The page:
One problem for conservatives is that while they may recoil at politically correct power plays, there is no unanimously agreed‐upon line demarcating “extreme bias.” And if conservatives ask themselves who should get to set that line for everyone, their answer should be “no one. That would be tyranny.”
And are conservatives prepared to say that student actions are absolutely baseless? Is it not possible that there is racial inequity at the University of Missouri? Or that it is dispiriting to see buildings named after slaveholders, as students on several campuses have complained? And isn’t it conceivably valuable to prohibit inflammatory speech lest exchanging ideas devolve into The Jerry Springer Show?
A good example of how valid values may clash is the drive to remove memorials to Woodrow Wilson at Princeton University, where Wilson was president from 1902 to 1910. Some conservatives may cheer the effort because Wilson was a political progressive and equal condemnation seems fair, but others may have qualms condemning someone for views considered far more odious today than in his time.
Given the inherent injustice of dictatorial punishment for “extreme” views, and the possibility of all sides having legitimate positions, the only remedy fair to both conservatives and those with whom they disagree is to phase out higher education subsidies: You may say what you please, but not on my dime. Indeed, no matter who is subsidized, it is simply unjust to force one person to fund the speech of another.
Of course, we cannot end subsidies—from all levels of government, currently around $250 billion annually—overnight. It would have to be done over a long enough period for both schools and students to adjust.
The best starting point would be to turn state higher education funding into grants, connecting it explicitly to student choices rather than allocating it to institutions. At least then what policies and people are punished or rewarded would be based on individual, not government, decisions. Colorado started such funding for undergraduates in 2004, creating what it calls College Opportunity Fund stipends.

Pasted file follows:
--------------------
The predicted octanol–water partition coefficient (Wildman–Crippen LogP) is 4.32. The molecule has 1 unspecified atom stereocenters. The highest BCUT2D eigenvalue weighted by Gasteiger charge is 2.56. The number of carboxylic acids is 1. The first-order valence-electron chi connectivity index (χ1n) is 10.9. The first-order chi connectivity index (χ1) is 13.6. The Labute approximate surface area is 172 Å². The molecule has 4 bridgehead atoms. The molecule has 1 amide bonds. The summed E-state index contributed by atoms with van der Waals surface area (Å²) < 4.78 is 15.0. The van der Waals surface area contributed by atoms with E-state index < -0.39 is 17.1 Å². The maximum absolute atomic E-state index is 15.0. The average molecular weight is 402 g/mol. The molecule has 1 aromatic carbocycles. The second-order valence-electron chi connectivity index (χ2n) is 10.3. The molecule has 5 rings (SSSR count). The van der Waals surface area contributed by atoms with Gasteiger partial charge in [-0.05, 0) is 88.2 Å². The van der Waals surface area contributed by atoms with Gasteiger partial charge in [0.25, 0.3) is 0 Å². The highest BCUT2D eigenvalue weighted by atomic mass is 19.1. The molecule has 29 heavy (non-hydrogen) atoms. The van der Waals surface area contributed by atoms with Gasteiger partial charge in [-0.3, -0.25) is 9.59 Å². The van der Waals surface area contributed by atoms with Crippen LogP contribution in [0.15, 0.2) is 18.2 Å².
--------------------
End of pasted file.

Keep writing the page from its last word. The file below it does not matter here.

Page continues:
That said, there is ultimately little justification for forcing taxpayers to hand out money to students. Not only does the average college graduate see a huge profit, earning roughly $1 million more over a lifetime than someone with only a high school diploma, but grants force taxpayers to subsidize the student’s collegiate political activities.
Loans are preferable because borrowers are expected eventually to make taxpayers whole. Still, taxpayers have no say in funding them, and the federal government runs several forgiveness programs. Even tax credits and deductions involve coercion, putting the government thumb on the scale to send money to colleges. They are the less odious end of the compelled‐support spectrum, but are de facto subsidies nonetheless.
Eventually, conservatives should want fully private funding of higher education, often deemed unrealistic but hardly so. The $1 million payoff would be a huge inducement for private lenders or investors to work with even very low‐income students who are ready to study in‐demand fields, and ending subsidies would deflate rampant tuition inflation, alone a huge benefit.
Conservatives are rightly aggravated by college craziness and brazen political bullying. But they have no right not to be aggravated—only not to pay for it.